Here's a strange bit of personal trivia to start things off today. Although I had heard of Hedy Lamarr over the years, and I MAY have first heard the name utilised in Blazing Saddles, I had never seen her in a movie. I could be forgetting something, it happens, but I really think that this is the first film I have watched featuring her in a main role. And I couldn't have made a better choice. Well, that's very debatable when considering sheer cinematic quality. But it's less debatable when you consider the plot details here, and pair that up with the reputation of someone who is credited with a frequency hopping radio system that is used today in WiFi, Bluetooth, and more.
So . . . what's it all about? Why am I so happy to have started with this? Well, it's all about Ms Lamarr, who plays a woman named Madeleine Damien, heading off to start a new life with a new identity. This is all for the sake of her mental health, and can you guess what has caused her to have such a problem? She's being viewed with disdain because she has been seen as someone who doesn't mind partying, and doesn't need to just stick to partying with one guy. Yes, the more things change, the more things stay the same. Dishonored Lady is a noir film revolving around the core idea that Hedy Lamarr is slut-shamed into starting a whole new life. Anyway, it works out well. She meets the lovely Dr. Cousins (played by Dennis O'Keefe) and the future looks bright. But her past isn't quite ready to stay in the past, and those who knew Madeleine before cannot believe that she has changed all that much. There's an attempt to ruin her happiness, there's a fair bit of alcohol, and there's a dead body, one that leads to an embarrassed Madeleine having to bear witness to a trial that seems more concerned with her lifestyle choices than any actual motivation for murder.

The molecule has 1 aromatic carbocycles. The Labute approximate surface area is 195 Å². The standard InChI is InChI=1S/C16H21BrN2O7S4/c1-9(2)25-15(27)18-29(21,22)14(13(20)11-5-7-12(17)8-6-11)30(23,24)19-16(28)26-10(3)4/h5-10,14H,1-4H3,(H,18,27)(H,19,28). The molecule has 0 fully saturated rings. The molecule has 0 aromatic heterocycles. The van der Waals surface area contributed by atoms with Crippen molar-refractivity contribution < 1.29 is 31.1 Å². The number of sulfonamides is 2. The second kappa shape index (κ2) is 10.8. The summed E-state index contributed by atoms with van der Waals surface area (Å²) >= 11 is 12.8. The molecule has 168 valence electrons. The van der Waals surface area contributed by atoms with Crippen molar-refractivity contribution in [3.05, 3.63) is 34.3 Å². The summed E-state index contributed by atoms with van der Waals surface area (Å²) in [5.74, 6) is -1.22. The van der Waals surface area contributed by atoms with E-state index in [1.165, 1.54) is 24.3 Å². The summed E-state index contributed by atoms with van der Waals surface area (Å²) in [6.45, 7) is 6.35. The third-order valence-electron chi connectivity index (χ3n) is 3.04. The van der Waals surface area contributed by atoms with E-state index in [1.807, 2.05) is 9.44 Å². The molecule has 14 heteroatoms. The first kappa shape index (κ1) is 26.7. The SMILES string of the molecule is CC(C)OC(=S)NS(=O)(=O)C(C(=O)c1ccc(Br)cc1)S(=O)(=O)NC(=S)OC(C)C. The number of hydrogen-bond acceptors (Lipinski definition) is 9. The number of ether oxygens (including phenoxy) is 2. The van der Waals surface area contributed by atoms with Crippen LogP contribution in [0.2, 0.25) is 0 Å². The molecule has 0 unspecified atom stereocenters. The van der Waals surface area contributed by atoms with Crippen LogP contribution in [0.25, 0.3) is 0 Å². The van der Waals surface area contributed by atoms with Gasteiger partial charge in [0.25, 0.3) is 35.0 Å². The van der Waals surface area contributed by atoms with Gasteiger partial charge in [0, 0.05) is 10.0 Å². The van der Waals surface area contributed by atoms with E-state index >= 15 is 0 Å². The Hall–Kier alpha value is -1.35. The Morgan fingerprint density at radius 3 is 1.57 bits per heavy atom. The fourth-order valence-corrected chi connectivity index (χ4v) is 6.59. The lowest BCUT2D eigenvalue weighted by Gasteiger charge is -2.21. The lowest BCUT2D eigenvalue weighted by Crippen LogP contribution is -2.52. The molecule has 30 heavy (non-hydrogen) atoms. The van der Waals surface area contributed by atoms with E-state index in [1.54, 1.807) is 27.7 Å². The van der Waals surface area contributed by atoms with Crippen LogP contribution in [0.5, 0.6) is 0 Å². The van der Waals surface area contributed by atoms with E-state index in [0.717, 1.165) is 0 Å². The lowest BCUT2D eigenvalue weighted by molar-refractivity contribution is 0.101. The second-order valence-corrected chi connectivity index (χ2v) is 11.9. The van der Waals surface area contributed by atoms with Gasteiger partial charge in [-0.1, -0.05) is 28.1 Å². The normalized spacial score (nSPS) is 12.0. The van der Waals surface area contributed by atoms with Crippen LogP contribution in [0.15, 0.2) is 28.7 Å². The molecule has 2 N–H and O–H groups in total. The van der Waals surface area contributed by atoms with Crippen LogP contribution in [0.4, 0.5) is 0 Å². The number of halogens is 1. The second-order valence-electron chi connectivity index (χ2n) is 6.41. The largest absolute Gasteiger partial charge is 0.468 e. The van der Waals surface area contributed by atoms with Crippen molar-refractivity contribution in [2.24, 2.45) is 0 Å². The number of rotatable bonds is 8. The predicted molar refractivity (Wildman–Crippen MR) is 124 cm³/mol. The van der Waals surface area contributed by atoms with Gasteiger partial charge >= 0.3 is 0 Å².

Based on a play, and adapted for the screen by Edmund H. North (who also happened to write one of my favourite films of all time, The Day The Earth Stood Still), Dishonored Lady is a simple and effective little thriller that also ticks some of the boxes to qualify as a noir. You get the moral shadiness, and that's without considering how '40s audiences may have viewed the central character, you get various people scheming to get results, and the corpse turns up just in time for the third act to step everything up.
Director Robert Stevenson handles everything well, making the most of his cast to easily further move away from any potential staginess in the material (and, kudos to North, there is plenty done in the adaptation to add some cinematic quality to everything). It's not flashy or overly complicated, Stevenson is a professional who keeps this focused on the main character, her journey and her big dilemma.
Lamarr is fantastic in her role, and I'll be seeking out more of her movies whenever I remember to make the time for them, and O'Keefe does well as the nice and proper love interest. John Loder and William Lundigan have two vital supporting roles, they do fine, while Morris Carnovsky has to be the exposition for a couple of main scenes in which he portrays the doctor who has tried to help Lamarr move on from her "unhealthy" past. And Margaret Hamilton is good to see in a small role, playing a landlady who likes her tenants but doesn't like the turn of events when the police come calling.
I can see people dismissing this easily enough. It's never all that gripping, it's essentially a love story interrupted by a bit of drama (as opposed to a noir with some chemistry between the leads), and there aren't enough big names padding out the cast list. It just all worked for me, thanks to the parallels you can make between attitudes of yesteryear and attitudes of today, and thanks to the central performance from Lamarr.
There doesn't seem to be any decent disc release for this, which is a great shame. Surely some major Lamarr retrospective boxset is out there, or due at some point.